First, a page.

Much debate exists around the impact that illegal file sharing may have on the creative industries. Similarly, opinions differ regarding whether the producers of artistic works should be forced to deal with any weakening of intellectual property rights resulting from illegal file sharing or if governments should intervene to protect these rights. Danaher, Smith, and Telang seek to inform these questions by outlining what we do and do not know from existing research. They first discuss whether file sharing displaces sales of media goods and then discuss whether such displacement will lead to reduced incentives to produce new creative works. They continue by summarizing recent findings on what businesses can do to compete with piracy and the effectiveness of anti-piracy policies on encouraging consumers to migrate from illegal to legal consumption channels. They conclude by demonstrating that without additional empirical evidence, it will be difficult to determine the socially optimal set of strategies and government copyright policies in the digital era.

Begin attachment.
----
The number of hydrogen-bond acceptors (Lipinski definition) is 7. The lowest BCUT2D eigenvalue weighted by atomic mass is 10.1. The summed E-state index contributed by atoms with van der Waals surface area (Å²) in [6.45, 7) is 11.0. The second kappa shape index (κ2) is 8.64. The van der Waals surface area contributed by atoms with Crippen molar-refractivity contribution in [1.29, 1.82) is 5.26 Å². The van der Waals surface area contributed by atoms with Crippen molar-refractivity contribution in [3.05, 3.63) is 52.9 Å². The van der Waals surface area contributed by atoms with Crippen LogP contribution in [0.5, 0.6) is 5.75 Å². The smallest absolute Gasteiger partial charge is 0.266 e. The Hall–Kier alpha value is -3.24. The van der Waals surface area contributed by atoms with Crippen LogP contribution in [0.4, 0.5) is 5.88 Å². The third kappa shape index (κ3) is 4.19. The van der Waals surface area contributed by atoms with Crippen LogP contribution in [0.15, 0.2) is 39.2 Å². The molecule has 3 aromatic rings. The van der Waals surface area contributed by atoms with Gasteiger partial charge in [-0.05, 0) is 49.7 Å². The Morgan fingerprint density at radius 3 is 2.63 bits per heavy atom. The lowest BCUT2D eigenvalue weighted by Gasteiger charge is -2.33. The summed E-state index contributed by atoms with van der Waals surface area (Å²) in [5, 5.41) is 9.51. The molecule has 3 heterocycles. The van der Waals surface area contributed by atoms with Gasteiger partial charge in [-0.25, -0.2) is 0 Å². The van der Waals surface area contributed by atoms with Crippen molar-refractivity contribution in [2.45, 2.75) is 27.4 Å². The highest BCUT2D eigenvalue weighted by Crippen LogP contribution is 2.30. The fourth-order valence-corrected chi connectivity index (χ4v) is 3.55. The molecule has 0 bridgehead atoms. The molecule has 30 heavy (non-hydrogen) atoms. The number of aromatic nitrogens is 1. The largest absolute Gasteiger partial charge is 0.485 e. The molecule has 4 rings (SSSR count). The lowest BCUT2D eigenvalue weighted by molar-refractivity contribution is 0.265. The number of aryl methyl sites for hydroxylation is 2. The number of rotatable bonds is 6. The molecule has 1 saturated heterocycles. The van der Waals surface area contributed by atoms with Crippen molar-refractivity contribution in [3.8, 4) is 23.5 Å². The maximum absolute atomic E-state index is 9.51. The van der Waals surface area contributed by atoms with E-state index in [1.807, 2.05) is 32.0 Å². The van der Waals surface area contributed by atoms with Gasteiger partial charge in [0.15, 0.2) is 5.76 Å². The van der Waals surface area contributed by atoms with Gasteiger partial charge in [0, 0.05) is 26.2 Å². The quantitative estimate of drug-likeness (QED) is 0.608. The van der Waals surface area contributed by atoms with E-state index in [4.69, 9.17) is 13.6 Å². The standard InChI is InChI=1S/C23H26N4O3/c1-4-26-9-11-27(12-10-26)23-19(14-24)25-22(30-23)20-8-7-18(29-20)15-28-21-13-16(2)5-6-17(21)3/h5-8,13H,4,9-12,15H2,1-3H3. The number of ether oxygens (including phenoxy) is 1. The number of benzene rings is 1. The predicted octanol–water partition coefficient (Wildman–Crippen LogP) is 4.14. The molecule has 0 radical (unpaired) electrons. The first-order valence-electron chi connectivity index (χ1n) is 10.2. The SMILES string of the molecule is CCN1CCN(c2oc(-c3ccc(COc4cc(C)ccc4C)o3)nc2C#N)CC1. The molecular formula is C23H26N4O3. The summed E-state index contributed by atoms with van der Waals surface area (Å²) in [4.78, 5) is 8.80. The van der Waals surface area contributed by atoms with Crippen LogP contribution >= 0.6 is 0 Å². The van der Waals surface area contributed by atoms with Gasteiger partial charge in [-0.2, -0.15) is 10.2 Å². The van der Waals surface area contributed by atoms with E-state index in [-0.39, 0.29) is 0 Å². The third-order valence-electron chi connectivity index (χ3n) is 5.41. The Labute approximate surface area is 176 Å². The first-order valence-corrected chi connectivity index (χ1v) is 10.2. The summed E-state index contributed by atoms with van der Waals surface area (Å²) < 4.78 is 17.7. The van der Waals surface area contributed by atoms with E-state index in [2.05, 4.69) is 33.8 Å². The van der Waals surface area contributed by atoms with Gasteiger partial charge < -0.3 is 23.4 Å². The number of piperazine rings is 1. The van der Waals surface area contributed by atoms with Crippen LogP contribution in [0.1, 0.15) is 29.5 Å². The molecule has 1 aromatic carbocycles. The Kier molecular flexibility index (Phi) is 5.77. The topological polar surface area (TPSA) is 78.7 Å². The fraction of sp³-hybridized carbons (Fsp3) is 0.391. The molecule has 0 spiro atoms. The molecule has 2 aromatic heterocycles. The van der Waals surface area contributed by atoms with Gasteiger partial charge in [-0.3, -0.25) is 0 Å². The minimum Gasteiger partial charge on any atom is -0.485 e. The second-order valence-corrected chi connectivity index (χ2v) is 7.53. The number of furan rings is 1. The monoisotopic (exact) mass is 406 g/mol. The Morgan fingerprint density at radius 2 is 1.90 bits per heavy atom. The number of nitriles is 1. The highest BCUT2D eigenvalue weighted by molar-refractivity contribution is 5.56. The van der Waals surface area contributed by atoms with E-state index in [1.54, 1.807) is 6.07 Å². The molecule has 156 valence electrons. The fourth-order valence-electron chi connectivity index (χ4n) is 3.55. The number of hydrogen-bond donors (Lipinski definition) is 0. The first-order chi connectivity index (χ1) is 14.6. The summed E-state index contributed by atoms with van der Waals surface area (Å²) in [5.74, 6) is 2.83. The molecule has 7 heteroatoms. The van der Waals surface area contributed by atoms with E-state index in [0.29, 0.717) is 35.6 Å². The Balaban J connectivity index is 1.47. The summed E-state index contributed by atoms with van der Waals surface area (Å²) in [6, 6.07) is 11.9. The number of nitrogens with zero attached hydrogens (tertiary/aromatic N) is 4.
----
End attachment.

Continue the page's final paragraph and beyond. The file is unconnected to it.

This paper was distributed as Working Paper 19150, where an updated version may be available.